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  • Print publication year: 2017
  • Online publication date: March 2017

6 - FUNERARY ARCHITECTURE, KINGLY POWER, AND COURT POLITICS

Summary

DURING THE WARRING STATES PERIOD, THE ZHOU COURT HAD long been eclipsed by former regional states that had become independent kingdoms. Ruled by a new elite who had just assumed power, these kingdoms competed constantly with each other for territory. In order to survive in the Warring States environment, rulers sought ways to strengthen their own states, and initiated political and economic reforms that greatly altered the social structure. Traditional art and architectural forms also experienced dramatic changes in response to the needs of the new political elite. As a major symbol of political power, traditional Zhou ancestral temples with great horizontal expansion were replaced by grand palaces and mausoleums with soaring height, characterized by imposing halls, verandas, and galleries built on tall platforms. Huge terrace foundations of rammed earth have been found in the capital cities and at the royal tombs of the powerful states of this period.

The earliest preserved architectural plan in China, cast on a bronze panel, was excavated in the main burial chamber of King Cuo's tomb (see Figure 5.3). As its inscription tells us, the inlaid gold and silver lines indicate the ground plan of his mausoleum, including the tombs of his queens and other consorts. Like many other bronze artifacts commissioned by King Cuo, this bronze plaque was inspired by his political agenda. A study of this bronze artifact in the context of this mausoleum opens new ways to understand the role of visual images in the memorialization of power in early China. Objects such as this bronze plaque enact King Cuo's political intentions, facilitate the maintenance of political order within the kingdom, and illustrate the role that gender played in the creation of a public image that memorialized the Zhongshan king.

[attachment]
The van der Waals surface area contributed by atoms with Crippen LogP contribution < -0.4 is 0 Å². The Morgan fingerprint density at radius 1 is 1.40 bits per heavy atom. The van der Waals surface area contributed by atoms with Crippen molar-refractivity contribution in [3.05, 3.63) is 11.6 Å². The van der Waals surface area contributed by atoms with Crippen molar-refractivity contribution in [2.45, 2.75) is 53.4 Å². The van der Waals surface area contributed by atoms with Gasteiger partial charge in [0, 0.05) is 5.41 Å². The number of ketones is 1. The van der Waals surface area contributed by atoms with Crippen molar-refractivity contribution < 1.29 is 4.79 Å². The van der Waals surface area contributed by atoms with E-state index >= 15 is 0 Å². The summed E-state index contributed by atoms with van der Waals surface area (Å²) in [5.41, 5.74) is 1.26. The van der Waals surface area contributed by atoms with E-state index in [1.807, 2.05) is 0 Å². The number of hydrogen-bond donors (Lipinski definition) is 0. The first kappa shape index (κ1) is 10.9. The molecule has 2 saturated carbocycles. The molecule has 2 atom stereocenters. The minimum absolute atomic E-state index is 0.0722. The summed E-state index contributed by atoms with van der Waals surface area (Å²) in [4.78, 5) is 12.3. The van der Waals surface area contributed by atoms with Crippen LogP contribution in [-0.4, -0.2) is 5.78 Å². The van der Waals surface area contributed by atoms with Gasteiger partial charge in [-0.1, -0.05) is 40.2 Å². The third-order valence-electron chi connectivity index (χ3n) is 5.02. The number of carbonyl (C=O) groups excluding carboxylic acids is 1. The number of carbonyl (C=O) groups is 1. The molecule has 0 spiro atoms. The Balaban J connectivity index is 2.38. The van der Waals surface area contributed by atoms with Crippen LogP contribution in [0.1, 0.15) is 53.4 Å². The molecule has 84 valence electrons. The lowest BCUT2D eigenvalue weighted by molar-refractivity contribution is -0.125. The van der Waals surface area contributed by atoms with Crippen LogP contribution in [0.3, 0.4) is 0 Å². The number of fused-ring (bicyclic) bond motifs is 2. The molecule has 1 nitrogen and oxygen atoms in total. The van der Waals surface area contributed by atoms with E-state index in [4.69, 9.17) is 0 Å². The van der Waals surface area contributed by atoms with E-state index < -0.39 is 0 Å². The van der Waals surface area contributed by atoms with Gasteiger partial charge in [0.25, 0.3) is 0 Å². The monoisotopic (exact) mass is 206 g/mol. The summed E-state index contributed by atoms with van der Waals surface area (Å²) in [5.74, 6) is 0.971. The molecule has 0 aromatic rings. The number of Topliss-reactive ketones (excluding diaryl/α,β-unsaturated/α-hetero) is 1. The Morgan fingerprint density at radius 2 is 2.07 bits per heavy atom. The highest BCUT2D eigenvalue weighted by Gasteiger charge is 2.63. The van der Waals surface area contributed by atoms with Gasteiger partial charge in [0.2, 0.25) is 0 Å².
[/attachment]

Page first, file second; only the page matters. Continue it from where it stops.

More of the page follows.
The inscriptions on this plaque give the names of architectural structures, their size, and the distance between them (Figure 6.1). This plan indicates that Cuo's mausoleum is composed of a rectangular compound enclosed by two walls; the outer wall is about 410 meters long and 176 meters wide, and the inner wall 340 meters by 105 meters. Inside these walls, five grand halls with square foundations stand on top of a terraced structure. At the center of the precinct is the Hall of the King, flanked by the halls of his two successive queens.

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Material Culture, Power, and Identity in Ancient China
  • Online ISBN: 9781316460177
  • Book DOI: https://doi.org/10.1017/9781316460177
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